Commemoration: Stolpersteine

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Gina Burgess Winning, leader of the Network Discussion Group introduces this topic followed by an article by John King of Second Generation Voices,  opening the topic to  members’ comments.

Introduction to the Network Discussion Group meeting on the topic of Stolpersteine

Gina Burgess Winning shares some of her experiences of the laying of 20 Stolpersteine in the past 10 years

Today’s discussion topic focuses on Commemoration: “To lay Stolpersteine or not to lay Stolpersteine? That is the question…” A question with particular relevance for those of us whose relatives perished in the Holocaust and have no grave.

It was through the Second Generation Network that I first heard about Stolpersteine, little brass covered cobbles, set in the pavement outside the place where victims of Nazism last lived as free people – this was some 11 years ago when I was just starting to explore and come to terms with the Holocaust history that had lurked in the background for decades. For me they provided a way to honour the memory of my grandparents and uncle, and many other relatives I discovered as my Holocaust family history research expanded.

It was not always an easy process. Fortunately the first five were, relatively so. Generally a local group arranges to commemorate former residents who perished, and they organise and pay for the stones. They don’t always try to find or contact descendants. It was a relief to me in one case to learn that there were already Stolpersteine for some relatives. In another case I discovered that the two existing stones contained very minimal information and only part of the family had been included. Through my research three extra stones were added and I provided the local archive with more information, including the missing dates and places of death. So, if you are thinking of commemorating relatives it is worth checking on the net to see if they already have stones.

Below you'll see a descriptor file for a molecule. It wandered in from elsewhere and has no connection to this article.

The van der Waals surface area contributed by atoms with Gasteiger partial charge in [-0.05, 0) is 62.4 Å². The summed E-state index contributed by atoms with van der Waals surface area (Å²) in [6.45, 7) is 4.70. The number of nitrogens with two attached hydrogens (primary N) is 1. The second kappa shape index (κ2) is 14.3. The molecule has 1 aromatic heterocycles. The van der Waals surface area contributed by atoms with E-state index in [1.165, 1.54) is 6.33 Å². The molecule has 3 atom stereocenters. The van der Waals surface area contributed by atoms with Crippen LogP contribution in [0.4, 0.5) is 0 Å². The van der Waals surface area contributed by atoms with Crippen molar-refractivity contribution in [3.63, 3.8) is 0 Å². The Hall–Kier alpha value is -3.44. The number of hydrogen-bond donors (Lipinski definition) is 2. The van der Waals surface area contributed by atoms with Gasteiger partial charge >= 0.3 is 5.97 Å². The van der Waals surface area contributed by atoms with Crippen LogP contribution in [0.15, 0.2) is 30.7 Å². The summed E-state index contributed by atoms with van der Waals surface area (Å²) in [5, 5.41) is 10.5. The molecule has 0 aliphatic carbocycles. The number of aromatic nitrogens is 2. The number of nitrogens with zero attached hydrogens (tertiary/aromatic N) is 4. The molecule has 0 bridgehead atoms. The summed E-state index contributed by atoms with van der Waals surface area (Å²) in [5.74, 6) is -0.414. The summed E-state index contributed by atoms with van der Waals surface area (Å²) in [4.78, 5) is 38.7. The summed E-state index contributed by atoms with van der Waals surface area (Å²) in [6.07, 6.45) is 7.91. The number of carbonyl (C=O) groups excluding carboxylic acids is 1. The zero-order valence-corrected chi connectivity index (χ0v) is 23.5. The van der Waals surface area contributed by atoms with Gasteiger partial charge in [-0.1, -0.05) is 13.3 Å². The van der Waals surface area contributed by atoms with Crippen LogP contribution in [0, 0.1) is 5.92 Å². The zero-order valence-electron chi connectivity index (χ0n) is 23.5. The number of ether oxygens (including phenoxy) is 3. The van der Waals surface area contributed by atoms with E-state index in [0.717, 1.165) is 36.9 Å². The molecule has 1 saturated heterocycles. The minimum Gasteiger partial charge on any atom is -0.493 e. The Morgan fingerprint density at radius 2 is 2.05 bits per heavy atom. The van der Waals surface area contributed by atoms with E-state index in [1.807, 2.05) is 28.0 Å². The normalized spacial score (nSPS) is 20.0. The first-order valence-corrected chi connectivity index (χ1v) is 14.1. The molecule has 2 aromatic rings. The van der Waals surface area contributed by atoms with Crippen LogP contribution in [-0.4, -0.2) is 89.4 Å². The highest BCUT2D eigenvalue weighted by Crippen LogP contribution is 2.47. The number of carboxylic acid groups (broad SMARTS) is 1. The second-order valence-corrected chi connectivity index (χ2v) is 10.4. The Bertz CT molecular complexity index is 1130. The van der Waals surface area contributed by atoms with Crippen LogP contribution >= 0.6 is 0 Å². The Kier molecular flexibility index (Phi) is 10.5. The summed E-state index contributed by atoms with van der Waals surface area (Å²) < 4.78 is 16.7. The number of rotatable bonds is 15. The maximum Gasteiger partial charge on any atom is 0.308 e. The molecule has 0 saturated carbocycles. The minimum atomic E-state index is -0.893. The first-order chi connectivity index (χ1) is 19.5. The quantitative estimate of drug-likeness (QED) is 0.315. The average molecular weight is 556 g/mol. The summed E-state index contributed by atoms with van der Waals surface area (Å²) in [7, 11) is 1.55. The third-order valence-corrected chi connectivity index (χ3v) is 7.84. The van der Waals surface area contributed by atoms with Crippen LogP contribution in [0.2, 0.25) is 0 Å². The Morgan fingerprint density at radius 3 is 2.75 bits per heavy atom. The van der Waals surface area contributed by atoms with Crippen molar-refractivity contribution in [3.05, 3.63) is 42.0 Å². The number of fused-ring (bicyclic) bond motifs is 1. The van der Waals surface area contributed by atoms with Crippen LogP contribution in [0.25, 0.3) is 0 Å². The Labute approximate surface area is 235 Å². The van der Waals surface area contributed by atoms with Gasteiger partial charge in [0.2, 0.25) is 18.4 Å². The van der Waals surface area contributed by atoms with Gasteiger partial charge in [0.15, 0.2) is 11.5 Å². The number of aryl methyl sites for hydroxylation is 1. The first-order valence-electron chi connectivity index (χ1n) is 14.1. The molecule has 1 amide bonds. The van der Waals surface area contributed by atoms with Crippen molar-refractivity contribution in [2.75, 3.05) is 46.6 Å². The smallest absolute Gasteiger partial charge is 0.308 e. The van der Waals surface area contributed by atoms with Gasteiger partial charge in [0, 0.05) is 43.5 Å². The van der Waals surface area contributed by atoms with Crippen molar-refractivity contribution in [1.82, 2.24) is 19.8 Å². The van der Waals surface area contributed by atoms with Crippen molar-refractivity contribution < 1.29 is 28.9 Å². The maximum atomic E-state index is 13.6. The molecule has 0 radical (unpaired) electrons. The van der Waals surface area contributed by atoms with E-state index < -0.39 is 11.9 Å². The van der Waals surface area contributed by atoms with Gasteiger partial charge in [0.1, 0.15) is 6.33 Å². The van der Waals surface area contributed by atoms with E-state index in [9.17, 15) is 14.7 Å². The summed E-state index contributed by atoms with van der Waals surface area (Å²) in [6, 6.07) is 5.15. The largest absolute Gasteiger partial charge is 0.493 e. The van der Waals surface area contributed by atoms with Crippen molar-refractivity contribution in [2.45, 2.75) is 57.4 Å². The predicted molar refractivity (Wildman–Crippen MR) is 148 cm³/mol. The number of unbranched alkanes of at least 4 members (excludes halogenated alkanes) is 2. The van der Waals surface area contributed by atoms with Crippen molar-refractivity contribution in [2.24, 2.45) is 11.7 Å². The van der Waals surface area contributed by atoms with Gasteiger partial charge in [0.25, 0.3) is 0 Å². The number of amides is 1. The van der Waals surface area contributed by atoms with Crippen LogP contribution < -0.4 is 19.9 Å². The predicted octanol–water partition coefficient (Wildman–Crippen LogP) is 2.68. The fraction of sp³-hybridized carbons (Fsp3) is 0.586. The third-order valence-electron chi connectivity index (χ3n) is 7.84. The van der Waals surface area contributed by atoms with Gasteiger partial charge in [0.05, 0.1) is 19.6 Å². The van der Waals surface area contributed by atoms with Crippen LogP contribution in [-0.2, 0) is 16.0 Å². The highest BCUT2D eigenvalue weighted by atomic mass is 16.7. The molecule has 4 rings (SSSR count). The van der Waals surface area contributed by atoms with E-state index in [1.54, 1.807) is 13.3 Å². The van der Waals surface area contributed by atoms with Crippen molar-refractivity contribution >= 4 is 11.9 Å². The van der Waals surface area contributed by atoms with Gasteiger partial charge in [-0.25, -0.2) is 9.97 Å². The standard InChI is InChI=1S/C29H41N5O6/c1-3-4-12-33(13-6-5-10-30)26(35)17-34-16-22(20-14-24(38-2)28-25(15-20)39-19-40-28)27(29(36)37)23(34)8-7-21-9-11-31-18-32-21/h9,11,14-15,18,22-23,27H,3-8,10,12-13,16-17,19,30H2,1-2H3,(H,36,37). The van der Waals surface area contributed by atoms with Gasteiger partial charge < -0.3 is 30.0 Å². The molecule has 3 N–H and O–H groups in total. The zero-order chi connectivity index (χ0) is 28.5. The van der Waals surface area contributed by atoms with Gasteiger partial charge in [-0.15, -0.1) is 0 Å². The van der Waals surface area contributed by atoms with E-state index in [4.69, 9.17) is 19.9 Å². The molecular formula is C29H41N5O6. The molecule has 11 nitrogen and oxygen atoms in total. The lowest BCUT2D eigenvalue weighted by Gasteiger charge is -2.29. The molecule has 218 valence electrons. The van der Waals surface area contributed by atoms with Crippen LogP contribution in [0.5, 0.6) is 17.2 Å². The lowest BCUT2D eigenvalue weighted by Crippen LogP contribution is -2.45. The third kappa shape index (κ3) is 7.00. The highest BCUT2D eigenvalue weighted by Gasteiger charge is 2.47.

In the case of my first five, the city of Salzwedel had already decided to install Stolpersteine, including one for my mother’s aunt and uncle. I then learned that it is possible to have stones for all victims of Nazi persecution, including those who had to flee. After many months of emails it was agreed there would also be stones for their sons who had managed to escape as teenagers. The family were then symbolically reunited outside their home. My research into their fates led me to discover a series of second cousins, in Israel and the USA. We met for the first time for the ceremony. It was intensely emotional and cathartic for us all.

The second five, for my mother, uncle, grandparents and great-grandmother, were opposed by some in the local community in the small village where they had lived. I initiated the commemoration and had to wait nine months before the Ortsvorsteher, head of the village council, finally replied, in the negative. The process was immensely stressful and distressing, but I met some very helpful kind people along the way and the ceremony when it finally took place was again very powerful – attended by over 90 people, it became a communal act of mourning, a series of funerals. The local school children were involved, as is often the case. They read out mini biographies I had written.

I should say that when I have visited subsequently the stones haven’t been polished and have gone a dull grey which blends with the pavement. After my initial disappointment I realised I didn’t actually mind. The important thing is that they are there. In some cities like Cologne where there is a very active Stolpersteine organisation – and from where Gunter Demnig, the artist who initiated the project comes – their stones are all kept bright and shiny by local groups.

You don’t need the permission of the current residents of the property in front of which the stones will be installed, as they will be in the pavement which is public land. However, in the case of my mother’s village I did ask the current residents – partly because I thought it would help my case to have their support and they were the ones who would see the stones every day. Also, they happened to be the granddaughter of the man who had acquired my grandparents’ house after Kristallnacht and her father who had been at school with my mother.

Much will depend on where your relatives lived: if there are already Stolpersteine there, things should be quite straightforward; if there aren’t, you may have more work to do, and it would be helpful to try to enlist some local support, e.g. a retired history teacher, local archivist or school that is already interested in researching the former Jewish community. In some cities, like Munich, the local Jewish community is opposed to the laying of Stolpersteine – they can be walked on and get dirty – they are banned on public land, but there are some on private land.